Pain Of Salvation - The Perfect Element, Part I review
|Band:||Pain Of Salvation|
|Album:||The Perfect Element, Part I|
|Release date:||October 2000|
02. In The Flesh
04. Morning On Earth
06. Her Voices
08. King Of Loss
10. Song For The Innocent
12. The Perfect Element
13. Epilogue [Japanese bonus]
Disc II [Limited Edition Bonus]
01. Beyond The Mirror
02. Never Learn To Fly
03. Timeweaver's Tale
+ Multimedia Section
The new "Perfect Element" from Pain Of Salvation is a dark, dramatic, melodic, and masterfully intense gem of modern progressive-metal. Influences from Pink Floyd to Queensrÿche and Savatage can be heard in its sound. But even these lofty comparisons discredit the album's breathtaking originality. Pain of Salvation are real geniuses, their music is totally different, more original and unique.
I will pull an excerpt from the album to explain the story:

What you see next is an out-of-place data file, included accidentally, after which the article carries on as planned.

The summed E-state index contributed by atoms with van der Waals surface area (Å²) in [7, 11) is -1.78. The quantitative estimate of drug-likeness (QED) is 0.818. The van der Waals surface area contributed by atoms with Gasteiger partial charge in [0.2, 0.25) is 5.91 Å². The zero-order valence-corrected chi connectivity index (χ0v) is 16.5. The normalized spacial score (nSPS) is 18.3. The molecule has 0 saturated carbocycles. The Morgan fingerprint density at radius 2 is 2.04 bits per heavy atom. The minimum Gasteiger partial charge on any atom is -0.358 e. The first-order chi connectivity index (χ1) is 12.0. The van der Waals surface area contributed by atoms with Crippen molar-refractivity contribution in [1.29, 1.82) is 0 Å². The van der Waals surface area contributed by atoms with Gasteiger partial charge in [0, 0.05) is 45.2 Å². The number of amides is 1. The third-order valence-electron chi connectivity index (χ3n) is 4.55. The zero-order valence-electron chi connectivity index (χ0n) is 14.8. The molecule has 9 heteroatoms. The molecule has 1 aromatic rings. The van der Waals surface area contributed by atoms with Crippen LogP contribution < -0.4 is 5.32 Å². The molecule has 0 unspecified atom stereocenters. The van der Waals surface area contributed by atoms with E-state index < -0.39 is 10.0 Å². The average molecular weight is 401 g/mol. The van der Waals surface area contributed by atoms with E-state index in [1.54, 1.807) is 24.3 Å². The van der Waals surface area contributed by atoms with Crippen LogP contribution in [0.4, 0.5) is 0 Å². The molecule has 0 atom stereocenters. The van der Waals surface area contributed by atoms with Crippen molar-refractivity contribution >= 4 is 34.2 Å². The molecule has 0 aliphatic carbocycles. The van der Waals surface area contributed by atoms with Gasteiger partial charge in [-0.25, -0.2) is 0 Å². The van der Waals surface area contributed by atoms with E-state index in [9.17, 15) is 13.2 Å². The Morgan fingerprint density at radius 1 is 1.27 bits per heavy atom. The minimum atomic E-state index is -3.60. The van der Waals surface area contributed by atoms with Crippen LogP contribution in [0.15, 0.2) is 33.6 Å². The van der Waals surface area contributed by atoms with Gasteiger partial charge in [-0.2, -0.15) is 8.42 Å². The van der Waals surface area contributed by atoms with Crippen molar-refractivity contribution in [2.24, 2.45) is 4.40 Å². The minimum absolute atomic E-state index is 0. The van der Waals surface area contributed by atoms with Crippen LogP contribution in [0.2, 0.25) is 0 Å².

"'The Perfect Element, Part I' is the first half of a planned two-piece concept revolving around childhood and adolescence. What is forming us as individuals, what makes us tick, and what makes some people stop ticking, or make other people stop ticking? In a way, this is thus a classic Bildungsroman, but in this form perhaps with a bit more focus on the social and educational aspects of the forming of the individual."
From the nasty, modernized metal and sweetly engaging chorus melodies of "Used" to the moving balladry of "Ashes," the stunning, dynamic instrumental section of "Her Voices," and the spectacular, blasting outro of "Song For The Innocent," "The Perfect Element" is a deeply affecting and coherent experience. Its rich vocal performances, evocative instrumentation, memorable melodies, and striking, dynamic mood swings shape listeners' emotions as its story proceeds, never diluting its power with needlessly artsy instrumental bursts or soullessly jagged compositions.
The prior albums from Pain Of Salvation had already established them at the vanguard of modern progressive-metal; this remarkably mature "Perfect Element" is even better, a truly essential purchase for fans of powerfully dark prog and the above-named bands. Its dynamic intensity isn't broadly accessible enough to break the band into the company of, say, Spock's Beard, but their prog credibility has never been higher, and this album could well become one of the genre's classics.
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